Disclaimer: The information, articles, and tips portrayed on this blog, while based on research, do not constitute medical advice. The opinions expressed are meant to educate and inform, but not to dictate lifestyle choices or personal beliefs. These articles are meant to provoke thought on issues surrounding college health and to inform the Hopkins community of healthy information and resources.

10.13.2014

SEE Mindfully

10.13.2014
SEE Tip: As part of Love Your Body Week, when it comes to eating well, consider practicing the art of mindful eating.  To get started, try some of these tips:

1. Try sitting at a table, rather than on a couch or bed.
2. Before picking up the food to eat, take a few deep breaths to allow your mind and body to settle and relax.
3. Appreciate the food in front of you.  Where is it from?  How did it get to your plate?  How does it look?  What about smell?  What do you like about it?  How does it feel (either in your hands or mouth or both)?


4.  How is your mind responding to the food?  Is it too hot, too cold, bland, or spicy?  Take your time to chew the food and allow your mind to process what you are doing and how you feel about it.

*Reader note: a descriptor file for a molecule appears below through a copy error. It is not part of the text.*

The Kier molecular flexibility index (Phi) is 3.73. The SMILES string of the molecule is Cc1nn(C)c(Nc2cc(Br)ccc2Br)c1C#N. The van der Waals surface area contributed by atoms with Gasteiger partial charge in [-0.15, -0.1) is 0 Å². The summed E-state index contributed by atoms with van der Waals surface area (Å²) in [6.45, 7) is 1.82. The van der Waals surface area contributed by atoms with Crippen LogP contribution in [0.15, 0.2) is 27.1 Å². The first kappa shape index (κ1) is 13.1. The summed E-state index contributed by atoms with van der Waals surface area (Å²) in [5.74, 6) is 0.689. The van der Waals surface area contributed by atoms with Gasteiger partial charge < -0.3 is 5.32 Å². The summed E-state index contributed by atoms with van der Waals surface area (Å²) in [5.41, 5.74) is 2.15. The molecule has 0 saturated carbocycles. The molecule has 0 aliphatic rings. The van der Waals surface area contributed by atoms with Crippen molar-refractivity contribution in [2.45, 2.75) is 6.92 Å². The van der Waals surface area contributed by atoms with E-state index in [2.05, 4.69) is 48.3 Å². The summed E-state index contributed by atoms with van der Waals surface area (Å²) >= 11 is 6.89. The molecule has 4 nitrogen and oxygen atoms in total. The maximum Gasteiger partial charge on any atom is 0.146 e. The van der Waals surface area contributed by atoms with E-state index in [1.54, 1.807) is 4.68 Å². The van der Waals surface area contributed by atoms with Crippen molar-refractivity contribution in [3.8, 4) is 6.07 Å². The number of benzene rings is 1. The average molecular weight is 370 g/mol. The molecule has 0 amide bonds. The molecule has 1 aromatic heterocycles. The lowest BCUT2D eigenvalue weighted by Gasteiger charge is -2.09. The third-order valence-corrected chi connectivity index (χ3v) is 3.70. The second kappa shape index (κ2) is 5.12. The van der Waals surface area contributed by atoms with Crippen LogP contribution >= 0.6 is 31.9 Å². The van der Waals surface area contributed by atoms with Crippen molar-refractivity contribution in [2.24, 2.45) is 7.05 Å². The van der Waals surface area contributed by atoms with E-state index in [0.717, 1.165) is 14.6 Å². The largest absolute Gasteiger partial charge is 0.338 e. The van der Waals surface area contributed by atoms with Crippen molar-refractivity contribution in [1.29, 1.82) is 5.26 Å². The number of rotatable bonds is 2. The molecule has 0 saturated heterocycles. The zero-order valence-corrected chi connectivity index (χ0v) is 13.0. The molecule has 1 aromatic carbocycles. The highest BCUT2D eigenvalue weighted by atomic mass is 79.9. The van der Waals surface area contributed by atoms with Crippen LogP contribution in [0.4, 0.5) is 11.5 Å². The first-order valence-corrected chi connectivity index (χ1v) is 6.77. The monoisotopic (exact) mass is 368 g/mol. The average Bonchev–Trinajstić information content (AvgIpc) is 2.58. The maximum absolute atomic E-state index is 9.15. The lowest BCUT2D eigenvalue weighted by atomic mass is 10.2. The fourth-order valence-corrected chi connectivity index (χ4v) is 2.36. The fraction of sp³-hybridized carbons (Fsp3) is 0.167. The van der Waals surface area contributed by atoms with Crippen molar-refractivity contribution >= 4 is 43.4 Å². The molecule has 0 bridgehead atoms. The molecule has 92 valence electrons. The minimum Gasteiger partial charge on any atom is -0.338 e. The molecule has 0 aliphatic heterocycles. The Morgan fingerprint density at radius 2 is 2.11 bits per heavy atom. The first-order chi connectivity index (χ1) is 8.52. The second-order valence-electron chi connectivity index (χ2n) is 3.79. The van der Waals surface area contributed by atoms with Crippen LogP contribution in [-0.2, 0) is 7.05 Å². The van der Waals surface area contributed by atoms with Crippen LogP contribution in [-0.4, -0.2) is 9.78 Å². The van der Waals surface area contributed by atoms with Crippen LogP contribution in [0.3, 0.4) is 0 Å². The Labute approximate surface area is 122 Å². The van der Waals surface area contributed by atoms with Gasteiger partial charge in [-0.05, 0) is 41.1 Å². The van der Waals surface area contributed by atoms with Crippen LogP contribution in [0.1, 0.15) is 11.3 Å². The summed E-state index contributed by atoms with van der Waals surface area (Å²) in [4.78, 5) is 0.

5. If you notice your mind wandering, try to bring your attention back to what you are doing to stay present in the moment.
6.  Once you are done, take a moment to notice if you are satisfied by your meal, and if so, move on with the next part of your day.

Want to practice mindful eating with a snack?  Stop by the Breezeway today starting at 11:30am for a mindful bite with the PEEPs!



HKB Quit Tip: When it comes to practicing mindfulness, it turns out that incorporating this practice into one's daily life can actually help smokers cut down on how much they smoke.  In a recent study, it is believed that the practice of mindful meditation may have helped smokers use more personal control and be better able to cope with their symptoms of the addiction to nicotine.



Mellow Out Monday:  Fall break is upon us, but before we get there, of course, there are about 2 midterms and a paper to get through first.  Instead of feeling overwhelmed and stressed by everything, try taking three deep breaths and repeat this mantra: I will get through this.  Why?  Because you will.  Also, because deep breathing promotes calmness in the body by increasing oxygen to your brain and stimulating the parasympathetic nervous system.  Yes, simply breathing (but deep breathing in particular) can help reduce stress.

Another way to bust stress?  Try Stressbusters tonight starting at 8pm on Q level in MSE for a FREE back rub!


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